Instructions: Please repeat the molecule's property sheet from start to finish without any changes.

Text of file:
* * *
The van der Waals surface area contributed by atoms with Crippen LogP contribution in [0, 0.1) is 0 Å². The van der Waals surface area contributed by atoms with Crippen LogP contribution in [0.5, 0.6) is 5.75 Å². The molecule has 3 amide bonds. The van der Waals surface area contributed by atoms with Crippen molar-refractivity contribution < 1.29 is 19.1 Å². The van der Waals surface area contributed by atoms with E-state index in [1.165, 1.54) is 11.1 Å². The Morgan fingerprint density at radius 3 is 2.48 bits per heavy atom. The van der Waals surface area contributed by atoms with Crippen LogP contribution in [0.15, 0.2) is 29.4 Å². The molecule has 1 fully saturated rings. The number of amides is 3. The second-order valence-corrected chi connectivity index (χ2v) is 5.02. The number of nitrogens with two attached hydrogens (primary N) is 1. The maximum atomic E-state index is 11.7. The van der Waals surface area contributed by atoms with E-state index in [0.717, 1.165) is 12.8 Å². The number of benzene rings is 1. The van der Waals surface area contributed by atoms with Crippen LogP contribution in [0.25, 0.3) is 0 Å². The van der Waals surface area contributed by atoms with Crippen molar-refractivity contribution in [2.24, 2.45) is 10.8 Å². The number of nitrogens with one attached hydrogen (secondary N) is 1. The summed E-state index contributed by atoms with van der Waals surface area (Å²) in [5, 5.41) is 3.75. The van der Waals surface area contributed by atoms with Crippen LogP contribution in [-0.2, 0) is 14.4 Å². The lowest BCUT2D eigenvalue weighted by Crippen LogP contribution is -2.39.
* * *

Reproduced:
The van der Waals surface area contributed by atoms with Crippen LogP contribution in [0, 0.1) is 0 Å². The van der Waals surface area contributed by atoms with Crippen LogP contribution in [0.5, 0.6) is 5.75 Å². The molecule has 3 amide bonds. The van der Waals surface area contributed by atoms with Crippen molar-refractivity contribution < 1.29 is 19.1 Å². The van der Waals surface area contributed by atoms with E-state index in [1.165, 1.54) is 11.1 Å². The Morgan fingerprint density at radius 3 is 2.48 bits per heavy atom. The van der Waals surface area contributed by atoms with Crippen LogP contribution in [0.15, 0.2) is 29.4 Å². The molecule has 1 fully saturated rings. The number of amides is 3. The second-order valence-corrected chi connectivity index (χ2v) is 5.02. The number of nitrogens with two attached hydrogens (primary N) is 1. The maximum atomic E-state index is 11.7. The van der Waals surface area contributed by atoms with E-state index in [0.717, 1.165) is 12.8 Å². The number of benzene rings is 1. The van der Waals surface area contributed by atoms with Crippen LogP contribution in [0.25, 0.3) is 0 Å². The van der Waals surface area contributed by atoms with Crippen molar-refractivity contribution in [2.24, 2.45) is 10.8 Å². The number of nitrogens with one attached hydrogen (secondary N) is 1. The summed E-state index contributed by atoms with van der Waals surface area (Å²) in [5, 5.41) is 3.75. The van der Waals surface area contributed by atoms with Crippen LogP contribution in [-0.2, 0) is 14.4 Å². The lowest BCUT2D eigenvalue weighted by Crippen LogP contribution is -2.39.